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Log Entries for Ribs

Log Entry Date: Jul 31, 2012


Flange Block Part 1
Here is my step by step approach to flanging ribs. It's modified from Eric Newton's wing's manual and includes a little more info on exactly how to build the form blocks.

Step 1: You'll need two nose rib forms cut from MDF. Unlike the originals you used to bend the nose ribs, these don't have to be perfectly shaped. I rough cut them with a jig saw. The reason you don't want to simply re-use your original nose block forms is because if you have any imperfections in your lightening holes they will crack when you press the flanges and you'll need to make a replacement nose rib. That's an easy thing if you still have the original forms laying around.

Step 2: Lay your bent aluminum nose rib over one of the MDF nose rib forms and trace the lightening holes.

Step 3: Since you want a 3/8" flange on the nose ribs per the plans you need to put some marks 3/8" outside the circle you traced in step 2.

Step 4: Set up your drill press with a circle cutter so it will cut to the marks you made in step 3. Remember you're measuring to the OUTSIDE of the cutting blade.

Step 5: Clamp both nose rib forms together and make sure the edges are all flush. You will drill the top nose rib first, but drill as far as possible so you create an alignment hole in the second nose rib form. This will insure that the holes in both forms are perfectly aligned.

Step 6: Cut the flanging hole using the circle cutter. When the hole is cut you should be able to lay the aluminum back on the block and see 3/8" of aluminum all the way around the hole.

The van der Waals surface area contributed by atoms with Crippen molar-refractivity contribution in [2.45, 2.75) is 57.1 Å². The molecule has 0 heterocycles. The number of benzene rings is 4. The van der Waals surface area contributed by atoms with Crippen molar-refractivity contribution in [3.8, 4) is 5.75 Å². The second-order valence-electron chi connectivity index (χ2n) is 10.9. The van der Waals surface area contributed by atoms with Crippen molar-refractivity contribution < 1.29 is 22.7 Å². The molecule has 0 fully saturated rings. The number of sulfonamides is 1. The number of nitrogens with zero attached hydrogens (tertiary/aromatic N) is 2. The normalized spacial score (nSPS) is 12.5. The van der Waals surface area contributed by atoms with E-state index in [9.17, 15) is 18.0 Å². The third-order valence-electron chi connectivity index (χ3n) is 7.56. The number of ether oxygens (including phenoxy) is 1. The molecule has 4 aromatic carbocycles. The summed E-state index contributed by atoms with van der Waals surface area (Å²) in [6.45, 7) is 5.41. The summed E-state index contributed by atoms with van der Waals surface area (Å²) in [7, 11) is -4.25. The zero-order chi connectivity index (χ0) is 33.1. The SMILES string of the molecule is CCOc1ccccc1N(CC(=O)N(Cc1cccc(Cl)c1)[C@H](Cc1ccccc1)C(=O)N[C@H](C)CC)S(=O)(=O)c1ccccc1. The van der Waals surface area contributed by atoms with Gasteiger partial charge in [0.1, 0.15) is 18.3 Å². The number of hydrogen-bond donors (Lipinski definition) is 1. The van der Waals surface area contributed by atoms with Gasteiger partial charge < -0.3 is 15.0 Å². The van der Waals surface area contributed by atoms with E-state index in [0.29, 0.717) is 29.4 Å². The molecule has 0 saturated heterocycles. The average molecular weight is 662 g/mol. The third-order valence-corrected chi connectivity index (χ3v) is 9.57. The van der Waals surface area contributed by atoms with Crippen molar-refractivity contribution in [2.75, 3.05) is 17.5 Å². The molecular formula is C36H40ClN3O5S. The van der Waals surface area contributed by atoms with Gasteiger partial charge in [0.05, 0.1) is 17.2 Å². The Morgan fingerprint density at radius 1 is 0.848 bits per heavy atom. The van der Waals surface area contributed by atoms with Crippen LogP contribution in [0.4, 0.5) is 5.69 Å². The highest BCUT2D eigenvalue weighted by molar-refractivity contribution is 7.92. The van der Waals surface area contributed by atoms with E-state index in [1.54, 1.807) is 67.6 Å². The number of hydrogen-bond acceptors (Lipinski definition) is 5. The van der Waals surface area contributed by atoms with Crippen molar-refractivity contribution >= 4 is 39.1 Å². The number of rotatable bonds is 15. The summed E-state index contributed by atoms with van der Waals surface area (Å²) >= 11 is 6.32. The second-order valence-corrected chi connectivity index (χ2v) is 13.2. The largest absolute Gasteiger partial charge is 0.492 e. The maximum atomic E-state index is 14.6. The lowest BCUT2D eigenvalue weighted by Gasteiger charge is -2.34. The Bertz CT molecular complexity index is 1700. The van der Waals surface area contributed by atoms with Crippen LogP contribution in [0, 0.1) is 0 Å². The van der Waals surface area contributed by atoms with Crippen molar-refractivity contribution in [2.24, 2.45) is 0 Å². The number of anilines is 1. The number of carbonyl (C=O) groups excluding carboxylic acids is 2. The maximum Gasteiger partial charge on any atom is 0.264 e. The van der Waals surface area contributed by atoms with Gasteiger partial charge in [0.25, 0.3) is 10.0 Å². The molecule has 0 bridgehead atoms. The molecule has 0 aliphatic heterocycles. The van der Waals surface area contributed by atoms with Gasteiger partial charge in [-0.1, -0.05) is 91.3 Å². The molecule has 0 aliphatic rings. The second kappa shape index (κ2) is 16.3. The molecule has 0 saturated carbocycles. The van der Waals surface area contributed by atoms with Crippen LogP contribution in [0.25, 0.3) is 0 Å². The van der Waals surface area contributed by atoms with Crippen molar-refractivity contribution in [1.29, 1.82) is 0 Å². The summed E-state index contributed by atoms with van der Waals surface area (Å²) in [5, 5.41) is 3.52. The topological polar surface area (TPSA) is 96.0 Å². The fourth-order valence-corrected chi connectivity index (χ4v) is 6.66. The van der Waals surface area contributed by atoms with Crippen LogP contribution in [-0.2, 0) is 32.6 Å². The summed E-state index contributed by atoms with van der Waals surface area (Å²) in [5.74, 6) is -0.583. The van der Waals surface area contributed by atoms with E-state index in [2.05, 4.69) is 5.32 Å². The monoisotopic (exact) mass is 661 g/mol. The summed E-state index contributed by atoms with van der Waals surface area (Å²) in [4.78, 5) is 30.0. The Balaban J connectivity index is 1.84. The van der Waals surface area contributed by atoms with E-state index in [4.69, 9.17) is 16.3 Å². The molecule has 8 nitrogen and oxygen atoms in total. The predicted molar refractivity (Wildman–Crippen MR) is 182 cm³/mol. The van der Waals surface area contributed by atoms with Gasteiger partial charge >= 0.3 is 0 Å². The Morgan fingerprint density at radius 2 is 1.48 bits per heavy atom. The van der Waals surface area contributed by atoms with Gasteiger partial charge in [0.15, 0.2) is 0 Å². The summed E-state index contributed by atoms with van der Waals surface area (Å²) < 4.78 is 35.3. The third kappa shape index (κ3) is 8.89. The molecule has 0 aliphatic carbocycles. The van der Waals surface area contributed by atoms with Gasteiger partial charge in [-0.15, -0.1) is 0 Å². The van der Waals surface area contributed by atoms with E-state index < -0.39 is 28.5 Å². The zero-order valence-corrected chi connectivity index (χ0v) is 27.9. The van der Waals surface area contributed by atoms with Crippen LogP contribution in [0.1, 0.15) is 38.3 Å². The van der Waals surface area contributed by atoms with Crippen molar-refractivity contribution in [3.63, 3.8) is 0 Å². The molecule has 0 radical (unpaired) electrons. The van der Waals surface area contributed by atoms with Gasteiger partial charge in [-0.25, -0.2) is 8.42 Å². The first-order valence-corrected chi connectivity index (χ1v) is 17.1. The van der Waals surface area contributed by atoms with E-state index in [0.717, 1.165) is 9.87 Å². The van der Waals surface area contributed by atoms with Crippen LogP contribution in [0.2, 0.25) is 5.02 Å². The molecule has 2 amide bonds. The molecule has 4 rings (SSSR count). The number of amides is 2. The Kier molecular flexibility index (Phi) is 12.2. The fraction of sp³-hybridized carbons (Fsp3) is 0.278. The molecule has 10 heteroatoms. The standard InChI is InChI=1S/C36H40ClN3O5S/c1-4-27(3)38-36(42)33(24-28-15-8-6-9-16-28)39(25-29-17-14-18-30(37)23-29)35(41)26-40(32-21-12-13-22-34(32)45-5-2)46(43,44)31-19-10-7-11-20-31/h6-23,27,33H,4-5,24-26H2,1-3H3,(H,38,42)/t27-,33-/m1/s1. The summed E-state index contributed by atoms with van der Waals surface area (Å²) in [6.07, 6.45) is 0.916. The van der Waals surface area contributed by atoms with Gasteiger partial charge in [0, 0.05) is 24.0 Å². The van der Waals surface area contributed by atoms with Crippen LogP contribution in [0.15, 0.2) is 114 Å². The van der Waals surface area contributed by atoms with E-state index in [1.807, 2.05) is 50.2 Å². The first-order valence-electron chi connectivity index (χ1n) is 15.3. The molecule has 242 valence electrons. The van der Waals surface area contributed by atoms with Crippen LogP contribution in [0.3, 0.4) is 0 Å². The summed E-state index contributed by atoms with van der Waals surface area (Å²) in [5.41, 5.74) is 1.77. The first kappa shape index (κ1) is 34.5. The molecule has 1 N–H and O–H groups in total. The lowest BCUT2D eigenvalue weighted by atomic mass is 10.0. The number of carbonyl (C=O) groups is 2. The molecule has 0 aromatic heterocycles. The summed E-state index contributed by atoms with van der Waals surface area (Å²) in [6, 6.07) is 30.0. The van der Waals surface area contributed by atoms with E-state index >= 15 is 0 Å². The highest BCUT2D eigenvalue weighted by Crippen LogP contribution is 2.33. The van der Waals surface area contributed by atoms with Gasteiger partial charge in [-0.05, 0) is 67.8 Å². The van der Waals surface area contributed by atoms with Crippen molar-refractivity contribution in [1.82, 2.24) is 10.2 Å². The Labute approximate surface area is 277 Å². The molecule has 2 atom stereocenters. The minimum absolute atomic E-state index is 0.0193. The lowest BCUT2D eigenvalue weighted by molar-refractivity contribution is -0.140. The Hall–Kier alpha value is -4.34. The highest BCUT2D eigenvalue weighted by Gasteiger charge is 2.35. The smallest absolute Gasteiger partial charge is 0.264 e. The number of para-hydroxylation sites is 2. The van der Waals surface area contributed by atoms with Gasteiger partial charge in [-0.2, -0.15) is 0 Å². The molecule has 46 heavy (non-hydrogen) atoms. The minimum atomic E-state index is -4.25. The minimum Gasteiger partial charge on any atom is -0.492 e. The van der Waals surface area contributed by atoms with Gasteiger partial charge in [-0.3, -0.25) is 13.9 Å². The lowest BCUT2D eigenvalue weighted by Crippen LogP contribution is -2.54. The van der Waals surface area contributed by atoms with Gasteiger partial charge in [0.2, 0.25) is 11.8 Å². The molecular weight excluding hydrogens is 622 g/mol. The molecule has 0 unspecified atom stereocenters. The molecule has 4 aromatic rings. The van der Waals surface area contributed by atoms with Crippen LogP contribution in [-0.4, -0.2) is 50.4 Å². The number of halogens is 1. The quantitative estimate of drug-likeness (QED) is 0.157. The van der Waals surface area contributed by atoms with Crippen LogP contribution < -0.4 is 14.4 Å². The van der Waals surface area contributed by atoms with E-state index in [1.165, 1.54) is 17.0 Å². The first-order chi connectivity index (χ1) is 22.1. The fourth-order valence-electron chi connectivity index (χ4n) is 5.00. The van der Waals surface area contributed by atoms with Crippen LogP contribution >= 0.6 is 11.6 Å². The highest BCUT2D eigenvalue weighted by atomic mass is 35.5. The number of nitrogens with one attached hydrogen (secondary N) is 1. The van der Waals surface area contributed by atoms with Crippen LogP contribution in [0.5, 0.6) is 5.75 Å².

Step 7: After drilling the first form block as far as you can, un clamp everything remove the scrap plug and the top nose rib form block, realign the bottom form block using the centered hole created from drilling the top block and MAKE SURE you've got some scrap wood under that second form block or your circle cutter will hit the drill press table.

Step 8: Save the plugs you drilled for later. You can use one of them for the completed plug, but you can't simply make your plug out of these because they're too small and they don't work (trust me).

Step 9: Take the nose rib form blocks and use the holes in them as a template for the flanging plugs. Trace a circle inside each hole in the form block (big and small) onto another piece of MDF. These circles will become your flanging plugs.

Step 10: Back to the circle cutter, set it up to cut out the circle you traced from the last step. Ideally the plug needs to be 1/16" smaller than the holes cut in the form block, so if you set it up so your cutting away the pencil mark you traced onto the MDF you'll be in good shape. MEASURE THREE TIMES and get it right. Again remember you're measuring to the inside of the cutting tool.

Step 11: If your circle cutter is like mine you'll end up with a circular plug that has a little flange on it due to the shape of the cutting knife on the circle cutter. Screw the plug into a sawhorse or other sturdy piece of wood with this flange up.

Step 12: Using a 45 degree chamfer bit route all the way around the plug, taking off the little lip left by the circle cutter and producing an angled plug.

Step 13: Nail the plug from step 12 to one of the scrap plugs from step 8 to create the finished plug.

Now you're ready to start flanging. I did a test and it worked great. See tomorrow's entry for the flanging instructions along with pictures of flanged ribs.
Nose rib form block with flanging holes cut and the finished flanging plug. The plug is two pieces of MDF. The top piece is routed at 45 degrees and will be used to flange the aluminum. The bottom piece is just nailed on and used to give enough clearance when pressing to make the flange.
Flanging plug before routing. Notice the orientation.
Flanging plug after routing.

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